The project involved The Open University, King’s College London, and University of Southampton
Rowntree in 1987 noted that assessment drives learning. How can we get to know our students, give better feedback & support student learning.
E-assessment gives us a better idea of what students don’t know & what we/they can do better. Had groups with more formative assessment, and control groups who got normal feedback, and saw a significant difference.
We know students want more, quicker, fuller, user-friendly feedback – but what does this mean/look like? Offers anxiety for both students/staff – providing USEFUL feedback? We know there is some form of subjectivity in the kind of feedback that we offer. We assume that our feedback is easily understood. We KNOW this doesn’t happen in practice, and that students don’t read/use our feedback, which makes us wonder why we should bother.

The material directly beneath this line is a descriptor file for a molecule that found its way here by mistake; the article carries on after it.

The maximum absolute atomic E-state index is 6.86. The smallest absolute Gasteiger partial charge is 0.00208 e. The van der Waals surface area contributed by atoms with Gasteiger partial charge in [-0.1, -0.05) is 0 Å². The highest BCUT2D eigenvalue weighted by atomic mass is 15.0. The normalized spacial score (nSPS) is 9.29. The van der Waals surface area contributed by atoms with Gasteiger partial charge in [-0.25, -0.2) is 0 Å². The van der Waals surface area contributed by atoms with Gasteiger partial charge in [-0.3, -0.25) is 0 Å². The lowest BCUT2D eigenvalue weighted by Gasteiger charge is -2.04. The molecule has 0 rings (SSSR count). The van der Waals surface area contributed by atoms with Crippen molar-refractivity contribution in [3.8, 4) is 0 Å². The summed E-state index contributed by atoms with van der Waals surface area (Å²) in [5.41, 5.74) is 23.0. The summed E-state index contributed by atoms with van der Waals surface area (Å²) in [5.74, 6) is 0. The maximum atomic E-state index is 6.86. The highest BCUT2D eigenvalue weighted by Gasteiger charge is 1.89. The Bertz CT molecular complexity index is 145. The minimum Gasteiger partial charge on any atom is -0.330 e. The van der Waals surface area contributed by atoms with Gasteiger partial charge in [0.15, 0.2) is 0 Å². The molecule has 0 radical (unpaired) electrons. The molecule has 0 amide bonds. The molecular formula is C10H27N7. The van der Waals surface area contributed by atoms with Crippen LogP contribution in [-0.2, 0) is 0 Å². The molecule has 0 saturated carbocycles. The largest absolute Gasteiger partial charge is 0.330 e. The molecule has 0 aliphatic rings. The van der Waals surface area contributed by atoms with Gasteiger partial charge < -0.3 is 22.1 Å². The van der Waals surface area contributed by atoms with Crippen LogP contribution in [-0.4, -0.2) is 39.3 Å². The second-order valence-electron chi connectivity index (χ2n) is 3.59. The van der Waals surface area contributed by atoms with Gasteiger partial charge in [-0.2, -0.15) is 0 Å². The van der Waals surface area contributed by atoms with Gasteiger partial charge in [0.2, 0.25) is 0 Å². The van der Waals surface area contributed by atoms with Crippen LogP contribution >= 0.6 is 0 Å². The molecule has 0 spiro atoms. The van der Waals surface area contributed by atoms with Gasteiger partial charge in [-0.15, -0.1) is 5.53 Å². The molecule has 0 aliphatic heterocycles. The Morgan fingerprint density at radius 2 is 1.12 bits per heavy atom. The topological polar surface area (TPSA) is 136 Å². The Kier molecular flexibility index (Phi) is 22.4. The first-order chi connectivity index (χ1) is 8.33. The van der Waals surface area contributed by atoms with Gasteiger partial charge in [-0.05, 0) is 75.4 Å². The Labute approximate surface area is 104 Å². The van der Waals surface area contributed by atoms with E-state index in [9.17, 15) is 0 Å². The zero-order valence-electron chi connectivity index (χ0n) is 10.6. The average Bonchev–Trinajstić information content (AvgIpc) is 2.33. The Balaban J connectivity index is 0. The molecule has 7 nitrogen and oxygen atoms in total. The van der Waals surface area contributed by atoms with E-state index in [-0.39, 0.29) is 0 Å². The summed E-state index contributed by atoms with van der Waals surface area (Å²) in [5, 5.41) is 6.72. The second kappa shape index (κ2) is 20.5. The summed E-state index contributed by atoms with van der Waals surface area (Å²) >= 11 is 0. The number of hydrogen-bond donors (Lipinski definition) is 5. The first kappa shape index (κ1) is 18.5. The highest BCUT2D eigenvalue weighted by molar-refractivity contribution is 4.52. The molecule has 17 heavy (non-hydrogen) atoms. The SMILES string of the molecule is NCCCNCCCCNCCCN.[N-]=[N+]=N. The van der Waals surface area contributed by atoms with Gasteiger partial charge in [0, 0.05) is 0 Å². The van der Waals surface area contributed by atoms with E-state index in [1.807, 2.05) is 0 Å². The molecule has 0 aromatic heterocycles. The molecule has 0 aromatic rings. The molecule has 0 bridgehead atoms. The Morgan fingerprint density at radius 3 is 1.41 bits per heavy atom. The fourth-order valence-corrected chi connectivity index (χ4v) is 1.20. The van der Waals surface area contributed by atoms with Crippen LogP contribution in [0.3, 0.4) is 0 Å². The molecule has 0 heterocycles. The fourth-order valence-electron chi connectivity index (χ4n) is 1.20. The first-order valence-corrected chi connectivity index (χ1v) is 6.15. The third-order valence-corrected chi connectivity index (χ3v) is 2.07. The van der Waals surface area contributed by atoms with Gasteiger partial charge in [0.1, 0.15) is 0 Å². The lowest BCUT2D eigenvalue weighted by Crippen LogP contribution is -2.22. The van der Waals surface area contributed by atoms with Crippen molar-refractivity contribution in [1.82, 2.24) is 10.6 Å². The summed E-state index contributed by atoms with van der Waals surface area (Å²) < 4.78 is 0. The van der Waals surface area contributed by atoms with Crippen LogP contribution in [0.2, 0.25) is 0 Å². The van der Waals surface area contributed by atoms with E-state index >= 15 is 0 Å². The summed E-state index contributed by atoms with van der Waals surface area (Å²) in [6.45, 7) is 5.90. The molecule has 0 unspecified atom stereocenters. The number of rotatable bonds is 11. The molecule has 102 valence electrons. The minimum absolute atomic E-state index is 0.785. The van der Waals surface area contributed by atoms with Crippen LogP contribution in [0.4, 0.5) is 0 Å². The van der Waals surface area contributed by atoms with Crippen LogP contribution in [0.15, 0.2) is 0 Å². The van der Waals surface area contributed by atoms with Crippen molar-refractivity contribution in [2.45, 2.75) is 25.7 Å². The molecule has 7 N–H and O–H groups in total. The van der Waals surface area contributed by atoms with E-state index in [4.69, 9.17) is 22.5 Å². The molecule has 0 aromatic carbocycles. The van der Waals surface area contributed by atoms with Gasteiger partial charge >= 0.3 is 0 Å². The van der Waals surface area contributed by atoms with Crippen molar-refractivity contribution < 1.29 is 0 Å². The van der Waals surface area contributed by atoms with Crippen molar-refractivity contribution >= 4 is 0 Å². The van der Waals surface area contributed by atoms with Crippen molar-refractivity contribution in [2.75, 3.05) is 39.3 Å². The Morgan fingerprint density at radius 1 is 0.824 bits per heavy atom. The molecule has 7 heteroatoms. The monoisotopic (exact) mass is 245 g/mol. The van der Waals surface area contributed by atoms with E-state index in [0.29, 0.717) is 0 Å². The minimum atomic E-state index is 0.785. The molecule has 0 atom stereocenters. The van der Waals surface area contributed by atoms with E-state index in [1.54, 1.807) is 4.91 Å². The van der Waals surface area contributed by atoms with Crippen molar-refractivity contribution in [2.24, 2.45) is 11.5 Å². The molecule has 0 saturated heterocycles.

Bales extensive taxonomy has been used:
Sometimes when we’re giving feedback, we’re giving more than one aim, and we need to be more aware of this, and ensure that they feel good about their work.
We give what we think is “fabulous feedback” and wonder why students don’t take it on board. “Geeky/Nerdy people tend to be deficient in some of the social skills”?!
Recordings of JISC Webinars.
Digiexplorer (not guru), Senior Lecturer in Digital Marketing @ Manchester Metropolitan University. Interested in digital literacy and digital culture in the third sector (especially faith). Author of ‘Raising Children in a Digital Age’, regularly checks hashtag #DigitalParenting.